To pass Jury I, the student must show technical competency in the skills, etudes, and piece and possibly sight-reading. The student must also demonstrate a characteristic tuba and or euphonium tone, careful intonation, musicianship, and control. Control must be shown in areas such as articulation, dynamics, technique, tone and vibrato. In the jury performance, the student must show musical expression and an ability to relate to the accompaniment.

Jury II* (end of Semester IV)
To pass the Jury II, the student must show a maturing knowledge of the instrument. The level of control and musicianship as well as the difficulty of the repertoire should be significantly beyond that required of Jury I. Areas such as intonation. ensemble, flexibility, and musical understanding will begin to take precedence over basic technique. In addition, students must demonstrate competency on the basic skills outlined through YEAR TWO. A performance student that passes the Jury II Repertoire Jury is eligible to perform a junior degree recital the following year as SMTD scheduling/space allows, and will be admitted to junior standing. A music education student who passes Year II juries is eligible to perform a shared or partial non-degree recital as SMTD scheduling/space allows, and will be admitted to junior standing.

*If this jury is failed, a student may be dismissed from the SMTD Tuba and Euphonium Studio.

Jury III (Semester VI or VII)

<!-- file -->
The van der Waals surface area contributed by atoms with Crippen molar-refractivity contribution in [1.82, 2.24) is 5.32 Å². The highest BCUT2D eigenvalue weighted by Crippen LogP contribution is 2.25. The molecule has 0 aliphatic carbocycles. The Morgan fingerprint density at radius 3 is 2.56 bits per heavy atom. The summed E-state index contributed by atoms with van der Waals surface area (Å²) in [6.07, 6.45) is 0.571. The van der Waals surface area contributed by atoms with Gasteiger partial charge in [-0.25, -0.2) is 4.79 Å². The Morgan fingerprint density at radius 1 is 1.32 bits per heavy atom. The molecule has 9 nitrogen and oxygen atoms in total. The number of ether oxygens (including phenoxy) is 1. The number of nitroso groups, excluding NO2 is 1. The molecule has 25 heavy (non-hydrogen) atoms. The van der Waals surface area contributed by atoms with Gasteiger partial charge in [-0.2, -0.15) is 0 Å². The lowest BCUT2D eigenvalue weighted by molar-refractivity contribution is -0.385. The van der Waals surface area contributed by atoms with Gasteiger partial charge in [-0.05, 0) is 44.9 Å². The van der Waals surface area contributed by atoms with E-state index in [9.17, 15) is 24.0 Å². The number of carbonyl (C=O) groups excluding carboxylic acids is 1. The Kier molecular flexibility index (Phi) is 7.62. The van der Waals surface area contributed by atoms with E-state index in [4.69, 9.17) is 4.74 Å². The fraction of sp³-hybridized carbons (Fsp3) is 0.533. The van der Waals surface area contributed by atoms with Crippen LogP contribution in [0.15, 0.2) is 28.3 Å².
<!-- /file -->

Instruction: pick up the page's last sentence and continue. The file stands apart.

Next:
To pass Jury III, the student should demonstrate a high level of technical facility, a commanding presence and musical conviction. The level of repertoire should be very demanding and should show that the student has complete command of the instrument. An ease of expression and an ability to make the music come “off the page” is what is required to pass Jury III. In addition, the tuba or euphonium student must demonstrate competency on the basic technique skills outlined up through YEAR THREE. This must be done before the musical evaluation, and will be done on a one-on-one basis in the tuba and euphonium studio. A student that passes Jury III is eligible to perform a partial recital or full Degree Recital. The brass faculty will determine the student’s potential to present the Degree Recital during the senior year.

Each semester the student may be given small assignments involving repertoire, recordings, pedagogy, chamber music, orchestral music, or other topics related to the tuba and euphonium. Any assignment will count towards studio participation grade.